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Senet (or Senat) is a Board game from predynastic and ancient Egypt. The oldest hieroglyph representing a Senet game dates to around 3100 BC. The full name of the game in Egyptian was zn.t n.t ḥˁb meaning the "game of passing."
Senet may be the oldest board game in the world. It has been found in Predynastic and First Dynasty burials of Egypt, circa 3500 BC and 3100 BC respectively. It was one of the most popular games of Egypt. Senet is also featured in a painting from the tomb of Merknera (3300–2700 BC) (see external links below). Another painting of this ancient game is from the Third Dynasty tomb of Hesy (c. 2686–2613 BC). It is also depicted in a painting in the tomb of Rashepes (c. 2500 BC).
By the time of the New Kingdom in Egypt (1567–1085 BC), it had become a kind of talisman for the journey of the dead. Because of the element of luck in the game and the Egyptian belief in determinism, it was believed that a successful player was under the protection of the major gods of the national pantheon: Ra, Thoth, and sometimes Osiris. Consequently, Senet boards were often placed in the grave alongside other useful objects for the dangerous journey through the afterlife and the game is referred to in Chapter XVII of the Book of the Dead. The game was also adopted in the Levant and as far as Cyprus and Crete but with apparently less religious significance.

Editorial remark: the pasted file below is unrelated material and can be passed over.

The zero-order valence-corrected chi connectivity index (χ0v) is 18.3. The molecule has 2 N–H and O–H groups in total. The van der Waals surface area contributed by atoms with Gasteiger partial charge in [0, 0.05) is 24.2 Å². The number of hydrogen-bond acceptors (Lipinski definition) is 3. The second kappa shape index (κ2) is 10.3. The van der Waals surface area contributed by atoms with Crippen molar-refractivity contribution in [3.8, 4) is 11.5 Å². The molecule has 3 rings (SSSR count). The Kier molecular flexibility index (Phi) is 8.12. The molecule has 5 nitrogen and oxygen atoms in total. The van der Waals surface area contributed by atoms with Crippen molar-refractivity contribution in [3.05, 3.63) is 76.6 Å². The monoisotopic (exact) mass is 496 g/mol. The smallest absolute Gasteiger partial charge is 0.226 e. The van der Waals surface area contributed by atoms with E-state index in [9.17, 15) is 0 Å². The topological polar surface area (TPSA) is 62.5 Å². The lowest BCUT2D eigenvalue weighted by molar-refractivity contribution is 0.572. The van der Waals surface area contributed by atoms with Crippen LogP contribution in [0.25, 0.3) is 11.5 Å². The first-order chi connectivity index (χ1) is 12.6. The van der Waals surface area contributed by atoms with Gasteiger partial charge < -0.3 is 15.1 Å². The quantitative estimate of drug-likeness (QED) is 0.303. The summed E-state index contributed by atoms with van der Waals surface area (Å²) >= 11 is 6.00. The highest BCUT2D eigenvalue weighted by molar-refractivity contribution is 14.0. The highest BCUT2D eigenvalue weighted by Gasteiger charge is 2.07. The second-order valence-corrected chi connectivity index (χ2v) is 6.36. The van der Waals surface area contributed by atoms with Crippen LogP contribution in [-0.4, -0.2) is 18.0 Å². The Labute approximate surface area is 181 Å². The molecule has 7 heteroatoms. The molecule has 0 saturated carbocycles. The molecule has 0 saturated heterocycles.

The Senet gameboard is a grid of thirty squares, arranged in three rows of ten. A senet game has two sets of pawns (at least five of each and, in some sets, more). The actual rules of the game are a topic of some debate, although historians have made educated guesses. Senet historians Timothy Kendall and R.C. Bell have each proposed their own sets of rules to play the game. These rules have been adopted by different companies which make Senet sets for sale today.
 In modern culture
The game is played in the TV show Lost. The young Man In Black found the game in the sand while wandering the beach. He quickly created a set of rules and asked his brother Jacob if he wanted to play, under the condition that he wouldn't tell their mother. Jacob asked why he wouldn't be allowed to tell her. His brother replied that she would take it away if she knew. Jacob accepted the conditions and played.
 See also
- Mehen, another ancient Egyptian game
- Royal Game of Ur, an ancient Mesopotamian game
- Tâb, a Middle Eastern game with a similar board
- Senet at BoardGameGeek.Com
- Speculation on what the rules were at BoardGameGeek.Com—"I think experienced game-players can make some reasonable judgments about what the rules probably were. I'm not sure that many Egyptologists have also been game-players, and some of their suggested rules don't seem to make sense . . "
- Egyptians games
- Informative article on Senet